The Penn State tragedy is a powerful reminder that child molesters can count not only on the silence of their victims, but on the the inaction of adults -- and not just those in positions of authority.
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On the surface, the Penn State scandal would seem to be another example of an institution of trust failing in its moral obligation to protect children. In fact, what the tragic web of human actions and inactions behind this outrage really shows us is that child sexual abuse is close to the perfect crime.

As the choruses of bloggers and essayists who have rushed to print in the last week have reminded us, perpetrators can rely on the majority of children to tell no one about their sexual abuse; most will carry the secret to their graves. Child molesters, especially trusted and respected adult authority figures like priests, coaches and teachers, gain control of their prey gradually rather than resorting to violent assault. They know how to target children with low self-esteem or poor parental support, and then spend weeks or months working their way into the child's life with gifts, praise, and outings. First physical touching, the stroke of a knee or a hug, becomes a normal part of the 'relationship', and when the more invasive forms of abuse begin, the child's fate is sealed.

The Penn State tragedy is also a powerful reminder that child molesters can also count on the inaction of adults -- and not just those in positions of authority. In my more than thirty years of representing child abuse victims, I have sadly seen that most people do exactly what the Pennsylvania Attorney General has accused two Penn State administrators of doing: either they avoid asking the difficult questions or they choose to look the other way. Countless times I have heard, 'I felt something was going on but I just didn't know what to do,' or 'it wasn't my place to say something.'

The scandal at Penn State also shows us that even when abuse is reported to civil authorities, the system cannot be relied upon for decisive action. According to the grand jury report in 1998, a mother reported to the University Police that Sandusky showered with her 11-year-old son. When confronted, Sandusky admitted he was wrong for showering and hugging the boy in the shower. The police told Sandusky not to shower with any child again, and took no further action. Case closed. Would a cop who catches a criminal trying to break into a bank tell him not to do it again and send him on his way?

Most Americans are outraged that Penn State turned a blind eye to a pattern of child sex crimes in its athletic program, and at the heart of their indignation is the righteous certainty that they themselves, along with their family, friends, neighbors and co-workers, would have handled things differently. They would have gone straight to the police. Immediate action would have been taken. But statistics suggest the exact opposite is true: in any one year, according to the National Center for Victims of Crime, about 90,000 cases of sexual abuse are reported, yet almost all experts agree that 1 in 4 girls and 1 in 6 boys are sexually abused. The fact that such vast numbers of child sex crimes go unreported paints a disturbing picture of mass denial and apathy. Every day, all over America, people are choosing to look the other way when confronted with something suspicious between an adult and a child. When are we going to recognize this and begin to take responsibility?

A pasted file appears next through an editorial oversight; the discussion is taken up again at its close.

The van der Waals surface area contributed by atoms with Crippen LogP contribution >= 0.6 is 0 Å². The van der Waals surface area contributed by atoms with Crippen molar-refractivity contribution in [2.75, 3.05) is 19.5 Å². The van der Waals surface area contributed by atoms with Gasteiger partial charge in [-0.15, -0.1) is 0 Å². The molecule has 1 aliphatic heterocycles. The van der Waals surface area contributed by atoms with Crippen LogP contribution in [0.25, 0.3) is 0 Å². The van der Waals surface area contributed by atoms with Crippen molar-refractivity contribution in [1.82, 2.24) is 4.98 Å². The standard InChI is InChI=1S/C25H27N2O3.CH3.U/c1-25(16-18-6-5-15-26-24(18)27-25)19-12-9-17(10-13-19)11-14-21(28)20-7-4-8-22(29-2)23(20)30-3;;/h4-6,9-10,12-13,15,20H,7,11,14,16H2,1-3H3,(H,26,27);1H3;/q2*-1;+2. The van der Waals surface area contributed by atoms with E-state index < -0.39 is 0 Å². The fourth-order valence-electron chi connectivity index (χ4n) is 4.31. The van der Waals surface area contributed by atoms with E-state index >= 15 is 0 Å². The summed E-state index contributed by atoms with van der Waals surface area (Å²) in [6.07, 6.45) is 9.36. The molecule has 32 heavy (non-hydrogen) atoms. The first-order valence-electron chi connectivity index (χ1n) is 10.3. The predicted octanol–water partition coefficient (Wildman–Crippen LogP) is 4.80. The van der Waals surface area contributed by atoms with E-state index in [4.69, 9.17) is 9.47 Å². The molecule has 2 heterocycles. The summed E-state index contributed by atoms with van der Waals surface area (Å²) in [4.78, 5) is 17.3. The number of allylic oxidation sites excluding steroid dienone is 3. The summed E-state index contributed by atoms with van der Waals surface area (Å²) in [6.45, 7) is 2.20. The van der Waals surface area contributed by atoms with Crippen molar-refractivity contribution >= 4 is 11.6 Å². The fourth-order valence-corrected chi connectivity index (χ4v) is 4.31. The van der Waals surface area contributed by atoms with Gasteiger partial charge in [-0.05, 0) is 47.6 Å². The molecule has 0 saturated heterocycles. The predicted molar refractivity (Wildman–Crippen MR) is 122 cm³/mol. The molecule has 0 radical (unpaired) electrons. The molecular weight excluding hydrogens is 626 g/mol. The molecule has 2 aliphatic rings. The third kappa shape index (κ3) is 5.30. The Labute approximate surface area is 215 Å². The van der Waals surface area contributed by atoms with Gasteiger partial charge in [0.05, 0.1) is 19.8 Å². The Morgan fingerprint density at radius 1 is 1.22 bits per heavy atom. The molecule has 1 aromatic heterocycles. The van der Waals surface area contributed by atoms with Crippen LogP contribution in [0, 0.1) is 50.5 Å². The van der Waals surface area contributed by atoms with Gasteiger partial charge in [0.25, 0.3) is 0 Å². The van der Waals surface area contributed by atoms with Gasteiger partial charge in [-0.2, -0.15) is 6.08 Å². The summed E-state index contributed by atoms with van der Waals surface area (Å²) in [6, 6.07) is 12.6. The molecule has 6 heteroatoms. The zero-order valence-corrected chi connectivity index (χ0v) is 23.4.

While the national dialogue has rightly zeroed in on the alleged rape of a 10-year-old boy in a Penn State shower room, it is the stories of the other 7 victims which raise the more complex and disturbing questions about our collective responsibility. The grand jury report shows that from 1994 through 2008, Sandusky surrounded himself with young boys, not only inviting them to sleep at his house on numerous occasions (where several of them were allegedly molested), but purchasing most of them expensive gifts like golf clubs, a computer, dress clothes, a snow board and hockey equipment. At various times these young boys regularly accompanied him to Penn State football practices along with Philadelphia Eagles and college bowl games, and also to restaurants, family picnics, golf outings, tailgate parties, and even church. During all these years, is it really possible that absolutely no one in Sandusky's life -- which I am sure is filled with decent people -- had any inkling that Sandusky was up to something with all these young boys? With all these victims (and I believe more will come forward), no one in 14 years observed anything that made them the least bit uncomfortable? Really?

If it is true that not one of what must have been scores of people saw any red flags in Sandusky's dealings with children, then the sexual abuse crisis is dramatically worse even than I thought. Have we failed to learn anything from the sexual abuse scandals that have swept our country over the last decade? Has it not been made clear that individuals and institutions are universally too slow to act? How much more education do we need about such an obvious public health crisis? I thought we had finally gotten past the tragically mistaken idea that child sexual abuse is a crime committed only by slovenly strangers in filthy raincoats -- never by our respected friends and co-workers. It seems the Sandusky case may prove me wrong.

Paul Mones is a children's rights attorney who represents victims of sexual abuse throughout the nation. In 2010 he won the largest verdict for sexual abuse against the Boy Scouts of America. He lives in Portland, Oregon. (

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